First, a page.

Spicy Lemon Maple Salmon fillets have a subtle but lively flavor and just a hint of heat. Finishing them under the broiler caramelizes the glaze. Recipe below.
If we hadn’t gone to the tuba museum, I probably wouldn’t have made this dish. Actually, it was the Travelers Club International Restaurant & Tuba Museum, a wonderfully quirky little place we visit anytime we find ourselves in Okemos, Michigan. As we did this past weekend.
No, we didn’t have fish there, although they do serve it. What caught my attention was the maple malt Marion ordered. I was quite busy taking on an amazing slice of pecan pie, so I turned down her repeated offers of a taste. But I took her exclamations of its deliciousness to heart. And I found myself remembering the Spicy Sweet Chicken I’d made about a year ago, marrying the sweetness of maple syrup with the heat of Chinese chili paste. So later in a book store, when I saw the word maple connected with salmon on the cover of the current issue of Cooking Light magazine, something clicked. And with a quick look at the recipe, I knew I would be putting my own spicy spin on it.
By the way, Marion and I were also quite taken with a delicious Indian-inspired side dish they served at the tuba museum that night. We actually talked the waiter into getting the recipe from the chef for us. After we scale it down from its industrial size—the first ingredient was eight cups of black-eyed peas—and play with it a bit, we’ll do our version here.
Also by the way, Blue Kitchen is featured on LOOK and TASTE this week! Formerly iFoods.tv, LOOK and TASTE is a Dublin-based food site and food community where you’ll find recipes, a video glossary, a blog, a forum and more. And this week, there’s a brief interview with yours truly. Okay, on to the recipe.
Spicy Lemon Maple Salmon
Serves 2 [can be doubled—see Kitchen Notes]
adapted from a recipe in Cooking Light magazine
2 tablespoons fresh lemon juice, plus zest of 1 lemon
2 tablespoons maple syrup
1 tablespoon cider vinegar
1 tablespoon canola oil, plus additional
1/4 teaspoon cayenne pepper or to taste [see Kitchen Notes]
2 6-ounce skinless salmon fillets
salt and freshly ground black pepper to taste
Special equipment: Large ovenproof nonstick skillet if it will fit under your broiler and stand up to the broiler’s heat. Most nonstick skillets are not labeled for those temperatures; you can use a regular nonstick skillet to start the fillets on the stovetop, then transfer them to a shallow, rimmed baking sheet or—as I did—a small tray made of doubled aluminum foil to finish them in the broiler. See the recipe for details.
Preheat broiler. Whisk together the first 5 ingredients in a shallow bowl or baking dish just large enough to hold the salmon fillets in a single layer. Add fillets to marinade, turning to coat on all sides. Marinate fillets at room temperature for 10 minutes, turning occasionally.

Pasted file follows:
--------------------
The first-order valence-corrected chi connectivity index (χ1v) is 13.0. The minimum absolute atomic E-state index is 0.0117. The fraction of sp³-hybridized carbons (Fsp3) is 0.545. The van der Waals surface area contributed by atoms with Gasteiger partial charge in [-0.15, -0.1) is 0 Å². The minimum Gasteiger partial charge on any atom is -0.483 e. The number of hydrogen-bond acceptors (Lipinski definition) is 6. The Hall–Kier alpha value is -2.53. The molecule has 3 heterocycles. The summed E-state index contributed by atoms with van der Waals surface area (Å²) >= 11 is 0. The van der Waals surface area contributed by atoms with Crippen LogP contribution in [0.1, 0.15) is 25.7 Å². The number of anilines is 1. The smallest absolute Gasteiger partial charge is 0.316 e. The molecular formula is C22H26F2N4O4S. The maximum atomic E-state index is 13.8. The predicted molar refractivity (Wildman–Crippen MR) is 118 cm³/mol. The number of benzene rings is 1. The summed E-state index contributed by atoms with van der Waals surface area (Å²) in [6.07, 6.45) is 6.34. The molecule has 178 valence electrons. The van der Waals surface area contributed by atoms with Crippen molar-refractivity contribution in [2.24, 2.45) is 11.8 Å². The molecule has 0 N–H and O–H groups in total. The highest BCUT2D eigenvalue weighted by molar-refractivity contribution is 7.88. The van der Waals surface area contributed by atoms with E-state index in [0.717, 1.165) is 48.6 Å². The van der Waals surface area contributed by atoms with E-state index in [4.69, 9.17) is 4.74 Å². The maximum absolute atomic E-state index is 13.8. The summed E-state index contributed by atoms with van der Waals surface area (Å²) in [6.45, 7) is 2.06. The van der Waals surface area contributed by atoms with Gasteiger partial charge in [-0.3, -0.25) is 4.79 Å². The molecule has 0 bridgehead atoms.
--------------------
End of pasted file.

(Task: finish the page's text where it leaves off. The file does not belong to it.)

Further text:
While salmon fillets are marinating, make a shallow aluminum foil tray, doubling the foil and folding up the edges. Place it on an unrimmed baking sheet to make it easier to transfer to and from the broiler. I think this solution was better than using a baking sheet—the foil transfers the heat of the broiler pan faster, approximating transferring the hot skillet to the broiler and helping the fish cook more evenly. [Not sure if I feel more like MacGyver or Martha Stewart here.]
Transfer marinated fillets to a plate and season with salt and pepper. Reserve marinade and microwave on high for 1 minute. Heat large nonstick skillet over medium-high heat. Add a little canola oil then place the fillets in the skillet flesh side down. Sauté for 3 minutes. Meanwhile, lightly coat foil tray with canola oil. Transfer fillets to foil tray, cooked side up. Brush fillets liberally with marinade.
Transfer foil tray to broiler pan, sliding it from the baking sheet. Broil until fish is just cooked through, about 3 minutes. Use the baking sheet to remove foil tray from broiler. Sprinkle lemon zest over fillets and serve immediately.
Doubling the recipe. The only thing you need to double is the number of fish fillets. The marinade will cover them all. Actually, it was intended for 4 fillets; I didn’t halve it because I didn’t want to be chasing marinade around the dish to coat the pair of fillets I cooked.
Adjusting the heat. The 1/4 teaspoon of cayenne pepper I used was very subtle, giving just a hint of heat. That makes sense—much of it stayed behind in the leftover marinade. While it didn’t supply much heat, the cayenne pepper added to the overall liveliness of the salmon. Next time, I might add a bit more. We like heat, though—adjust according to your own taste buds. You can even leave the cayenne pepper out altogether, if you must, but it’s really better with it.